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The Data Daily

Could too much data actually be harming your digital transformation?

Could too much data actually be harming your digital transformation?

For most businesses the mass proliferation of data has become a burden rather than an advantage according to a new study from Forrester Consulting commissioned by Dell Technologies.

To compile its study titled “Unveiling Data Challenges Afflicting Businesses Around The World,” which builds on the biennial Dell Technologies Digital Transformation Index, Forrester surveyed 4,036 data decision makers from 45 locations. 

As the 2020 DT Index revealed that “data overload/unable to extract insights from data” was the third highest global barrier to digital transformation, Dell decided to commission Forrester to understand why and how businesses can prevent data from becoming the number one barrier to transformation. 

The study found three different data paradoxes that are hindering businesses today with the first being the perception paradox. While almost two-thirds (64%) of respondents said that their business is data driven and stated that “data is the lifeblood of their organization”, only 23 percent said they treat data as capital and prioritize its use across their business.

Meanwhile the “want more than they can handle” paradox revealed that 71 percent of businesses are gathering data faster than they can analyze and use, though 66 percent of respondents said they constantly need more data than their current capabilities provide. This could be result of businesses guarding a significant amount of their data in data centers despite the known benefits of processing data at the edge (67%), poor data leadership (69%) or even an IT strategy that doesn't scale (52%).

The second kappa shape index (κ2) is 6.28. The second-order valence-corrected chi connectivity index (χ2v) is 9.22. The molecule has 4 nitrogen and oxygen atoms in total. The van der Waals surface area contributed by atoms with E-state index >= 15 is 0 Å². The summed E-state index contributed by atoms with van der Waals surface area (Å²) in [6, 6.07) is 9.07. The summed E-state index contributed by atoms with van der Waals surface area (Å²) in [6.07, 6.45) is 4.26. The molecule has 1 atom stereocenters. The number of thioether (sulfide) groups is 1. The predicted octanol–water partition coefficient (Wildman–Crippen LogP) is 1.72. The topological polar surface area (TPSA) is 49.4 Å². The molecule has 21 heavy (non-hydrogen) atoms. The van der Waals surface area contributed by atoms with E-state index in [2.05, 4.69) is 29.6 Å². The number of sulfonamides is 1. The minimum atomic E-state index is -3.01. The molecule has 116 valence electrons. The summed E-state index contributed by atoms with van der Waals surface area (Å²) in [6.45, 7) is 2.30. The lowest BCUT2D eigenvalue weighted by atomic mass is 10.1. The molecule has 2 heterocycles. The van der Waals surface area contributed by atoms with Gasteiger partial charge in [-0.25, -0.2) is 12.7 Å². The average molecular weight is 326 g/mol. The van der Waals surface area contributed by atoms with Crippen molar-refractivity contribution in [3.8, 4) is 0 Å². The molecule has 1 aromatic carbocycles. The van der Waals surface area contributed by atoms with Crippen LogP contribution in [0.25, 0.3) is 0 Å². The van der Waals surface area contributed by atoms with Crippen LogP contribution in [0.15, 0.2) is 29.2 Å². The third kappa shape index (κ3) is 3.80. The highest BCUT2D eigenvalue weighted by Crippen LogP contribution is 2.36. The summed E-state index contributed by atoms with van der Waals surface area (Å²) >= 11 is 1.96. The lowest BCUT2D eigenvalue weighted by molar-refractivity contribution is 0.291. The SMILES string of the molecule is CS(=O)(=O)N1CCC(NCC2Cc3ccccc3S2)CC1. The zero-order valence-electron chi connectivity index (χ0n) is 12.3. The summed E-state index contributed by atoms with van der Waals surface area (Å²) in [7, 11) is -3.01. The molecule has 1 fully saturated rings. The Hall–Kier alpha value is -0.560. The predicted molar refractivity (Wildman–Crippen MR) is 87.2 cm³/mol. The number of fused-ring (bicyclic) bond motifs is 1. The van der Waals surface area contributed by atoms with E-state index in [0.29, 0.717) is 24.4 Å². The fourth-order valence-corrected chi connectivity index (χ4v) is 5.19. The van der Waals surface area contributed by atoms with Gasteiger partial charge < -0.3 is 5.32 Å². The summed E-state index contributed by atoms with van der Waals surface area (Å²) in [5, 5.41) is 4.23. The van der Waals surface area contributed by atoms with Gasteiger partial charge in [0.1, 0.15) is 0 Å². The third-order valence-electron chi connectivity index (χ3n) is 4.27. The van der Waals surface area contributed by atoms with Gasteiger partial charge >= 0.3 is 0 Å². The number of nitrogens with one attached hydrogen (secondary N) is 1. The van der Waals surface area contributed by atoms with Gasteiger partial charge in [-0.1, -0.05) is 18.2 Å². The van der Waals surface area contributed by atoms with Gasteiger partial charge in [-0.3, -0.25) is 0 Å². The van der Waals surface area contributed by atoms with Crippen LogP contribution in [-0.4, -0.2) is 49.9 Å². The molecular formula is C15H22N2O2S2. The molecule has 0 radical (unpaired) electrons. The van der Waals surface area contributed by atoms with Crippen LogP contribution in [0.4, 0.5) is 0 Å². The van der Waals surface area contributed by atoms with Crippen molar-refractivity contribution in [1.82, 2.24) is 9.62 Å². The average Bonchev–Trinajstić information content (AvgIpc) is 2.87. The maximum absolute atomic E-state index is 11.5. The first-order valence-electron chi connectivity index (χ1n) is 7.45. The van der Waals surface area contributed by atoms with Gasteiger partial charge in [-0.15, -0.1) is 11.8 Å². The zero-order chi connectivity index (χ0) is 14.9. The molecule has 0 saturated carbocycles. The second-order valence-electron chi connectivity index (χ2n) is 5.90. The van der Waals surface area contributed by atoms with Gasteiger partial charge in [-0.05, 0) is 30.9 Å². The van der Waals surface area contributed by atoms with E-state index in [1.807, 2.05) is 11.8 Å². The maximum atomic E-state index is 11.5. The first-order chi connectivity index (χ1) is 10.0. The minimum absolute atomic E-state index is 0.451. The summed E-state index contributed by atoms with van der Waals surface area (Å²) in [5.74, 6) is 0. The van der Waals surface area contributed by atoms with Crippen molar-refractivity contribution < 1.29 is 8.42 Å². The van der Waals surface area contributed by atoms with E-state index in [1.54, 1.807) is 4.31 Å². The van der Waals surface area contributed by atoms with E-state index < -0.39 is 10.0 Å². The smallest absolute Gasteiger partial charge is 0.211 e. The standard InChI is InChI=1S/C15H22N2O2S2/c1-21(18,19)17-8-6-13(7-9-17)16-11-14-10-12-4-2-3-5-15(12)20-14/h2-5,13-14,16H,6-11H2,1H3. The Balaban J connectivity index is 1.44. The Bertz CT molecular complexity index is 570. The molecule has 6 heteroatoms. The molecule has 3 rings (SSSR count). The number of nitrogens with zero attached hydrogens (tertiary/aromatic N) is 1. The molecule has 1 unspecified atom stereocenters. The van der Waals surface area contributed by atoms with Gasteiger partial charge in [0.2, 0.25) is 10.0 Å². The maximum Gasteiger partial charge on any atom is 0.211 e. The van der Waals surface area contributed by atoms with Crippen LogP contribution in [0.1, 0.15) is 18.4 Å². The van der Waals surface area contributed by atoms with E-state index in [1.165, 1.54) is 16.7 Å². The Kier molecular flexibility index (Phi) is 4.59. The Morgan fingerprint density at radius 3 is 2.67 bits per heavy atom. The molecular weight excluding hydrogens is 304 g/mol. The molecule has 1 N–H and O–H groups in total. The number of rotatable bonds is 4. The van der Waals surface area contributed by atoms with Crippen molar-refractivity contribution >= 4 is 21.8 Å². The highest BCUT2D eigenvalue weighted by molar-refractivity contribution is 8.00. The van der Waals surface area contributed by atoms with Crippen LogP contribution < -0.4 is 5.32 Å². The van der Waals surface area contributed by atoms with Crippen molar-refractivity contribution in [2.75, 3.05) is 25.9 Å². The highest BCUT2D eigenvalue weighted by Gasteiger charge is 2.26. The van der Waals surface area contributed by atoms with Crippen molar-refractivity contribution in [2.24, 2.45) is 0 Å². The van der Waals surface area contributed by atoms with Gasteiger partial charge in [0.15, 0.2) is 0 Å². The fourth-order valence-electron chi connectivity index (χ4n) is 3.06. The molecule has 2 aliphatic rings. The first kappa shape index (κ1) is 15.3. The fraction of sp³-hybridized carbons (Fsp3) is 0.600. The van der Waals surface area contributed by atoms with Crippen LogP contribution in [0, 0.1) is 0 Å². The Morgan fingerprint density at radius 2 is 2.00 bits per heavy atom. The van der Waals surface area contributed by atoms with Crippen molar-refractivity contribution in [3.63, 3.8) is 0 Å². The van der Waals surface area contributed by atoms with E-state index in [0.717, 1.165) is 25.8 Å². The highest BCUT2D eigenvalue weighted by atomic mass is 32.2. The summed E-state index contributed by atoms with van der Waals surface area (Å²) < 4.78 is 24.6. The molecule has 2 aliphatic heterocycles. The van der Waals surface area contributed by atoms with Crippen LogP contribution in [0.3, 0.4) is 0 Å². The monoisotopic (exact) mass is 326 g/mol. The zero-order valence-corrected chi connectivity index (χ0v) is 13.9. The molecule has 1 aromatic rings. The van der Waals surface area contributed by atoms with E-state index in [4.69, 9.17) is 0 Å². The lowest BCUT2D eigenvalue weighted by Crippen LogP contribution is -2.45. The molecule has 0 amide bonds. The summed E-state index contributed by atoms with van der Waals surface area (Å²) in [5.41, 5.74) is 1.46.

As a result of the wealth of data that is now being generated, employees are finding that their working lives are becoming harder rather than easier. Of those surveyed, 63 percent complained they have so much data they can't meet security and compliance requirements while 62 percent said their teams are overwhelmed by the data they already have.

The final paradox, “seeing without doing”, revealed that as the on-demand sector has expanded during the pandemic, the number of businesses that have moved the majority of their applications and infrastructure to an as-a-service model is still small (20%). 

This surprising as 65 percent believe moving to an as-a-service model would enable companies to be more agile, 63 percent believe doing so would be an opportunity to scale to changing customer demands and 61 forecast that businesses would be able to provision applications quickly and simply as a result.

Although businesses are currently struggling to keep up with an influx of data, 69 percent plan to deploy machine learning to automate how they detect anomaly data, 60 percent are looking to move to a data-as-a-service model and 55 percent plan to look deeper into the performance stack to rearchitect how they process and use data.

To achieve their digital transformation efforts, businesses will first need to figure out how to put their data to good use and derive value and insights from it.